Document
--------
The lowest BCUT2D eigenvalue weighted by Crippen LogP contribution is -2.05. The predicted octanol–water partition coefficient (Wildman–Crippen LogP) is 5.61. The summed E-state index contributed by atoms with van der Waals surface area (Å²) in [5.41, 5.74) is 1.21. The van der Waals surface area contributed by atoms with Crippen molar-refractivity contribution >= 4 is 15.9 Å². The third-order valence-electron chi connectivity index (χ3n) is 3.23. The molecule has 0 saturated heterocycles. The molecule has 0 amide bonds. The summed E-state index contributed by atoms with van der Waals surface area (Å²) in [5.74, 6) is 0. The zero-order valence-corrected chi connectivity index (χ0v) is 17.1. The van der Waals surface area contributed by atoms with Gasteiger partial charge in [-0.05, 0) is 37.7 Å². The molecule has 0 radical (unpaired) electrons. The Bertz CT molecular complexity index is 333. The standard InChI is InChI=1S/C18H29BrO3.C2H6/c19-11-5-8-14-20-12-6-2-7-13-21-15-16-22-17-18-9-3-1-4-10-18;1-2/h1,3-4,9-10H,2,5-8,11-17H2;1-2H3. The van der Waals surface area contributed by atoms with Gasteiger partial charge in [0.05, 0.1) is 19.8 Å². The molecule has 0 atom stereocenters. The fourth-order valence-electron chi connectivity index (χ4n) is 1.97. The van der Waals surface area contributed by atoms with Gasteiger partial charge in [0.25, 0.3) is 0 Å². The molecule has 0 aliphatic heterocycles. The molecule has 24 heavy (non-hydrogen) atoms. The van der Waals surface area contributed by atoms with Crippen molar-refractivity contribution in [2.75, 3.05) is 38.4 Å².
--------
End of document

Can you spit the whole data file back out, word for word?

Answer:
The lowest BCUT2D eigenvalue weighted by Crippen LogP contribution is -2.05. The predicted octanol–water partition coefficient (Wildman–Crippen LogP) is 5.61. The summed E-state index contributed by atoms with van der Waals surface area (Å²) in [5.41, 5.74) is 1.21. The van der Waals surface area contributed by atoms with Crippen molar-refractivity contribution >= 4 is 15.9 Å². The third-order valence-electron chi connectivity index (χ3n) is 3.23. The molecule has 0 saturated heterocycles. The molecule has 0 amide bonds. The summed E-state index contributed by atoms with van der Waals surface area (Å²) in [5.74, 6) is 0. The zero-order valence-corrected chi connectivity index (χ0v) is 17.1. The van der Waals surface area contributed by atoms with Gasteiger partial charge in [-0.05, 0) is 37.7 Å². The molecule has 0 radical (unpaired) electrons. The Bertz CT molecular complexity index is 333. The standard InChI is InChI=1S/C18H29BrO3.C2H6/c19-11-5-8-14-20-12-6-2-7-13-21-15-16-22-17-18-9-3-1-4-10-18;1-2/h1,3-4,9-10H,2,5-8,11-17H2;1-2H3. The van der Waals surface area contributed by atoms with Gasteiger partial charge in [0.05, 0.1) is 19.8 Å². The molecule has 0 atom stereocenters. The fourth-order valence-electron chi connectivity index (χ4n) is 1.97. The van der Waals surface area contributed by atoms with Gasteiger partial charge in [0.25, 0.3) is 0 Å². The molecule has 0 aliphatic heterocycles. The molecule has 24 heavy (non-hydrogen) atoms. The van der Waals surface area contributed by atoms with Crippen molar-refractivity contribution in [2.75, 3.05) is 38.4 Å².